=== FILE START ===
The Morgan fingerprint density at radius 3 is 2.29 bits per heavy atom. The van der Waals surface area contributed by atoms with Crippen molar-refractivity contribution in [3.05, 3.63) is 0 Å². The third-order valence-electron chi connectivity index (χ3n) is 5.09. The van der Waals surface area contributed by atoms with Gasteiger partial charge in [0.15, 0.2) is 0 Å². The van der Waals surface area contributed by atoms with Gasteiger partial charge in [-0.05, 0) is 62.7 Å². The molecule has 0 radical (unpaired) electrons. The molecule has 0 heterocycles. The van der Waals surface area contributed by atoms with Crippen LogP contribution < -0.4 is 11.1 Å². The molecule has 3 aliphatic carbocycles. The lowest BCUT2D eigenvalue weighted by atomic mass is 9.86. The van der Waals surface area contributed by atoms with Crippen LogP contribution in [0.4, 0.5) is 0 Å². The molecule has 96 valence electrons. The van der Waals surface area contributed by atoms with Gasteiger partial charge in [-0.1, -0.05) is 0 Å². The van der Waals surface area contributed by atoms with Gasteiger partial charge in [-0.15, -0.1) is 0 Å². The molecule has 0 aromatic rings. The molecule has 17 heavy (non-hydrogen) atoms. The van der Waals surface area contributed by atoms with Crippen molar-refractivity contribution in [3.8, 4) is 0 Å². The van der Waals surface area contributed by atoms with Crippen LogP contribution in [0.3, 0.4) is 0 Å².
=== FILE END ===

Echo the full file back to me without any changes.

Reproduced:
The Morgan fingerprint density at radius 3 is 2.29 bits per heavy atom. The van der Waals surface area contributed by atoms with Crippen molar-refractivity contribution in [3.05, 3.63) is 0 Å². The third-order valence-electron chi connectivity index (χ3n) is 5.09. The van der Waals surface area contributed by atoms with Gasteiger partial charge in [0.15, 0.2) is 0 Å². The van der Waals surface area contributed by atoms with Gasteiger partial charge in [-0.05, 0) is 62.7 Å². The molecule has 0 radical (unpaired) electrons. The molecule has 0 heterocycles. The van der Waals surface area contributed by atoms with Crippen LogP contribution < -0.4 is 11.1 Å². The molecule has 3 aliphatic carbocycles. The lowest BCUT2D eigenvalue weighted by atomic mass is 9.86. The van der Waals surface area contributed by atoms with Crippen LogP contribution in [0.4, 0.5) is 0 Å². The molecule has 96 valence electrons. The van der Waals surface area contributed by atoms with Gasteiger partial charge in [-0.1, -0.05) is 0 Å². The van der Waals surface area contributed by atoms with Gasteiger partial charge in [-0.15, -0.1) is 0 Å². The molecule has 0 aromatic rings. The molecule has 17 heavy (non-hydrogen) atoms. The van der Waals surface area contributed by atoms with Crippen molar-refractivity contribution in [3.8, 4) is 0 Å². The van der Waals surface area contributed by atoms with Crippen LogP contribution in [0.3, 0.4) is 0 Å².